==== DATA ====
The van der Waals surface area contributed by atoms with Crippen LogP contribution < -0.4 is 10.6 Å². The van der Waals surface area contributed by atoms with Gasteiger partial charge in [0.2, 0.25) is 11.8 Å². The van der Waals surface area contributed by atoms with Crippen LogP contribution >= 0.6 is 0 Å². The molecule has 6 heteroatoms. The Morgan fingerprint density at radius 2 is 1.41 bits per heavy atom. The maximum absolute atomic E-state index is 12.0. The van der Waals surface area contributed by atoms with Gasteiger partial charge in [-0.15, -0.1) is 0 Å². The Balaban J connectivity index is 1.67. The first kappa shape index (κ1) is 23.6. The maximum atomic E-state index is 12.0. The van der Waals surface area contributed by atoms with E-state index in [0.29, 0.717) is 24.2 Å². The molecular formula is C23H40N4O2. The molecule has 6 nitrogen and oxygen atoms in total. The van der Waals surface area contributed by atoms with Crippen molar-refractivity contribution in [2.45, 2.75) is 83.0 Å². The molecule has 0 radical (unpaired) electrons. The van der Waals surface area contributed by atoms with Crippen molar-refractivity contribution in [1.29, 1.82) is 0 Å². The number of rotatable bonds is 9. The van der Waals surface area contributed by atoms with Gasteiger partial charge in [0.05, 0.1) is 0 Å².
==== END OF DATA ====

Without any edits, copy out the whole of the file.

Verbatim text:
The van der Waals surface area contributed by atoms with Crippen LogP contribution < -0.4 is 10.6 Å². The van der Waals surface area contributed by atoms with Gasteiger partial charge in [0.2, 0.25) is 11.8 Å². The van der Waals surface area contributed by atoms with Crippen LogP contribution >= 0.6 is 0 Å². The molecule has 6 heteroatoms. The Morgan fingerprint density at radius 2 is 1.41 bits per heavy atom. The maximum absolute atomic E-state index is 12.0. The van der Waals surface area contributed by atoms with Gasteiger partial charge in [-0.15, -0.1) is 0 Å². The Balaban J connectivity index is 1.67. The first kappa shape index (κ1) is 23.6. The maximum atomic E-state index is 12.0. The van der Waals surface area contributed by atoms with E-state index in [0.29, 0.717) is 24.2 Å². The molecular formula is C23H40N4O2. The molecule has 6 nitrogen and oxygen atoms in total. The van der Waals surface area contributed by atoms with Crippen molar-refractivity contribution in [2.45, 2.75) is 83.0 Å². The molecule has 0 radical (unpaired) electrons. The van der Waals surface area contributed by atoms with Crippen molar-refractivity contribution in [1.29, 1.82) is 0 Å². The number of rotatable bonds is 9. The van der Waals surface area contributed by atoms with Gasteiger partial charge in [0.05, 0.1) is 0 Å².